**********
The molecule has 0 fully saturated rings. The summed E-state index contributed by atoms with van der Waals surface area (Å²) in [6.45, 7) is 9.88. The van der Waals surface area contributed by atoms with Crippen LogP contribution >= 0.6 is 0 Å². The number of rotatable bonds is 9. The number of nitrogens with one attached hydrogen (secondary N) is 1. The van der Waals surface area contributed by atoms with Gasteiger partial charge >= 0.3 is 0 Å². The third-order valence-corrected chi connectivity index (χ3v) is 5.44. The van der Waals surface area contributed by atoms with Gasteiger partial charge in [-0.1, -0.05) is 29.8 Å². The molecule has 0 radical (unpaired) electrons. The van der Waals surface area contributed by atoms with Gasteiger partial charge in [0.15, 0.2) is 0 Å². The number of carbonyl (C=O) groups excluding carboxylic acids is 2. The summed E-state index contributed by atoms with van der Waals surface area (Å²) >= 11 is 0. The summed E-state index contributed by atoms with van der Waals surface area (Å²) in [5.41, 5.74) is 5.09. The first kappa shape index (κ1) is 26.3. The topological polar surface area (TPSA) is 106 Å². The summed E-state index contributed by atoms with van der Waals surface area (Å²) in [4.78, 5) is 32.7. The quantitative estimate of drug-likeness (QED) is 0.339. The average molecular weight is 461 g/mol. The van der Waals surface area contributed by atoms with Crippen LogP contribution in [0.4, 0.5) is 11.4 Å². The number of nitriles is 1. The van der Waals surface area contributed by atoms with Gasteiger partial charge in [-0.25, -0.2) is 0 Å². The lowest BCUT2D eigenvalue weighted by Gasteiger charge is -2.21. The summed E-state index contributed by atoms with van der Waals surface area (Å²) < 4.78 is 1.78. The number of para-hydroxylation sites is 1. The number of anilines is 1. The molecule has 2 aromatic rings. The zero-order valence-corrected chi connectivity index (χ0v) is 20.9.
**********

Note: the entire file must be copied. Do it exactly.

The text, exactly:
The molecule has 0 fully saturated rings. The summed E-state index contributed by atoms with van der Waals surface area (Å²) in [6.45, 7) is 9.88. The van der Waals surface area contributed by atoms with Crippen LogP contribution >= 0.6 is 0 Å². The number of rotatable bonds is 9. The number of nitrogens with one attached hydrogen (secondary N) is 1. The van der Waals surface area contributed by atoms with Gasteiger partial charge >= 0.3 is 0 Å². The third-order valence-corrected chi connectivity index (χ3v) is 5.44. The van der Waals surface area contributed by atoms with Gasteiger partial charge in [-0.1, -0.05) is 29.8 Å². The molecule has 0 radical (unpaired) electrons. The van der Waals surface area contributed by atoms with Gasteiger partial charge in [0.15, 0.2) is 0 Å². The number of carbonyl (C=O) groups excluding carboxylic acids is 2. The summed E-state index contributed by atoms with van der Waals surface area (Å²) >= 11 is 0. The summed E-state index contributed by atoms with van der Waals surface area (Å²) in [5.41, 5.74) is 5.09. The first kappa shape index (κ1) is 26.3. The topological polar surface area (TPSA) is 106 Å². The summed E-state index contributed by atoms with van der Waals surface area (Å²) in [4.78, 5) is 32.7. The quantitative estimate of drug-likeness (QED) is 0.339. The average molecular weight is 461 g/mol. The van der Waals surface area contributed by atoms with Crippen LogP contribution in [0.4, 0.5) is 11.4 Å². The number of nitriles is 1. The van der Waals surface area contributed by atoms with Gasteiger partial charge in [-0.25, -0.2) is 0 Å². The lowest BCUT2D eigenvalue weighted by Gasteiger charge is -2.21. The summed E-state index contributed by atoms with van der Waals surface area (Å²) < 4.78 is 1.78. The number of para-hydroxylation sites is 1. The number of anilines is 1. The molecule has 2 aromatic rings. The zero-order valence-corrected chi connectivity index (χ0v) is 20.9.